dely | 340 comments MadgeUK wrote: "Sometimes ideals have to be fought for and we are lucky that there have been people in a number of countries in the past who have been willing to shed their blood so that we could have a better future. Right now, for instance, people in the Middle East are willing to fight and shed blood to create democracies out of dictatorships. (Where would Italy be now without the campaigns of Garibaldi?)"

I know, you are right, if people do a revolution it is because there are no other ways to have a better life. A revolution brings important changes but I can't accept that people are blinded by ideals; they behave like beasts and have no compassion for the other party. In "Quiet flows the Don", for example, a young guy kills his neighbor, an old friend of him, and then he kills also a very old man because he didn't want to leave his house for the reds. Later in the book (volume 4) the son of the old man kills the mother and the children of the murderer of his father, only for vengeance. Such things should never happen, neither in a revolution. I don't want to say that a revolution is bad, but people who are blinded by ideals are dangerous in my opinion. Also fighting a war people should never lose their compassion; without compassion a person is a beast. But, yes, I like Gandhi's non-violence politics.
Garibaldi wasn't revolutionist, he has united north and south Italy but he was only a piece of chess in the hands of Camillo Benso di Cavour and other politics of that time. North Italy needed money to improve factories, streets and so on and the Reign of the Two Sicilies was rich. North Italy promised a lot of things to south Italy but they never really cared about their situation. The real revolutionists were the so-called "brigants" of south Italy who fought against Garibaldi. They were farmers, they were poor, they were supersticious, believers and very faithful to the pope. South Italy didn't want the unification and they became always poorer also because north Italy had taken all the money of the banks of south Italy. They did a kind of revolution, helped by the Pope and by the army of Francis II, king of the Two Sicilies, but they werent' real fighters and they were killed.


The concept of being 'touched by God/gods' has existed (exists) in many cultures and is not specific to Russia. It is just that Russia at this time was very backward and its people were notoriously superstitious. Epileptics and Schizophrenics were often thought to be so 'touched' because they sometimes went into trances and had hallucinations, which seemed like visions. Before people understood mental illness (or attempted to) one way of dealing with it was to become a shaman, a fortuneteller or 'soothsayer'. In the past (and today in some places) people with unusual lifestyles, like artists and musicians, were often deemed 'mad' just because they were different and did not behave conventionally.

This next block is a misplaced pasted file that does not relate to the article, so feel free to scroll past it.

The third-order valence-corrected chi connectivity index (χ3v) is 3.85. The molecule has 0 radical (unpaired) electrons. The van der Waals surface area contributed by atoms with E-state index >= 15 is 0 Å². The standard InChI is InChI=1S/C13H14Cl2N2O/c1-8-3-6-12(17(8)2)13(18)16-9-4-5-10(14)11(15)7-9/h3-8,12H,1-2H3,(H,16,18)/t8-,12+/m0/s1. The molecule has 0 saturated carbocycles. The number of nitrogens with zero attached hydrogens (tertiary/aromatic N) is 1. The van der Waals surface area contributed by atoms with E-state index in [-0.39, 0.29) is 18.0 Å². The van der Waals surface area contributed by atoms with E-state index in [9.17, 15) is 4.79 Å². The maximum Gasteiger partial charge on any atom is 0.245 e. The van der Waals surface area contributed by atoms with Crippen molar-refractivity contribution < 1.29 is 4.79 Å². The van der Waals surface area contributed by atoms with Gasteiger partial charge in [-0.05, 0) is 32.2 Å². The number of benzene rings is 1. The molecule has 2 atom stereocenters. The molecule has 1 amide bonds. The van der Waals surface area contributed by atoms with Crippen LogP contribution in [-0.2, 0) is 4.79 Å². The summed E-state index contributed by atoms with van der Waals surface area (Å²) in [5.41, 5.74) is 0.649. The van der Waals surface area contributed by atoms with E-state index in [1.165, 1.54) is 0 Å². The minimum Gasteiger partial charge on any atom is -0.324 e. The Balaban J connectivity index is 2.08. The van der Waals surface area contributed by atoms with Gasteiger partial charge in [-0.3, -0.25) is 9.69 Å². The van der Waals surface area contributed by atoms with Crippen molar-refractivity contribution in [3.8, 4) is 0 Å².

Till now I have read about this only in Russian books so I thought it was something of Russian or Orthodox religion.
Thanks also for the informations about the two composers, didn't know anything about them.


message 10: by MadgeUK (last edited Oct 12, 2012 01:19PM) (new)

MadgeUK | 86 comments Some people would behave like beasts whether they were idealists or not. Horrible murders are taking place every day in our democratic, non-revolutionary societies. Revolutions and change would not happen without ideals. Non-violence can only achieve so much and Ghandi's non-violence ended in the bloodbath of the partition of India because he did not resolve the religious question - although he was not to blame for that.

Whether or not you believe that the unification of Italy was a good thing, Garibaldi certainly was a revolutionary and conducted many daring guerrilla raids. The red shirts of his volunteers were the forerunners of the red shirts worn by the Soviets and other revolutionaries since then. He speech to his troops in 1860 was a stirring call to arms:-

http://www.historyplace.com/speeches/...

He was an inspiration to the founders of the Russian Revolution and he regularly visited Taganrog, Russia in the 1830s. In 1961 the city honoured him by erecting an obelisk to him, a 5-meter high stella representing a flying banner. The inscription on it, written by Frederic Engels, reads: In 1833, Giuseppe Garibaldi took an oath of dedicating his life to liberation and unification of his Homeland – Italy. Under leadership of the national hero Giuseppe Garibaldi, the country was liberated and unified. In the person of Garibaldi Italy had a hero of antique kind, who was capable of producing miracles and who produced miracles.


message 11: by MadgeUK (new)

MadgeUK | 86 comments This is Tchaivosky's most famous ballet:-

http://www.youtube.com/watch?v=phmIpa...

And from Stravinsky's Firebird:-

http://www.youtube.com/watch?v=EC6Mmm...


message 12: by dely (new) - rated it 5 stars

dely | 340 comments MadgeUK wrote: "Some people would behave like beasts whether they were idealists or not. Horrible murders are taking place every day in our democratic, non-revolutionary societies. Revolutions and change would not happen without ideals."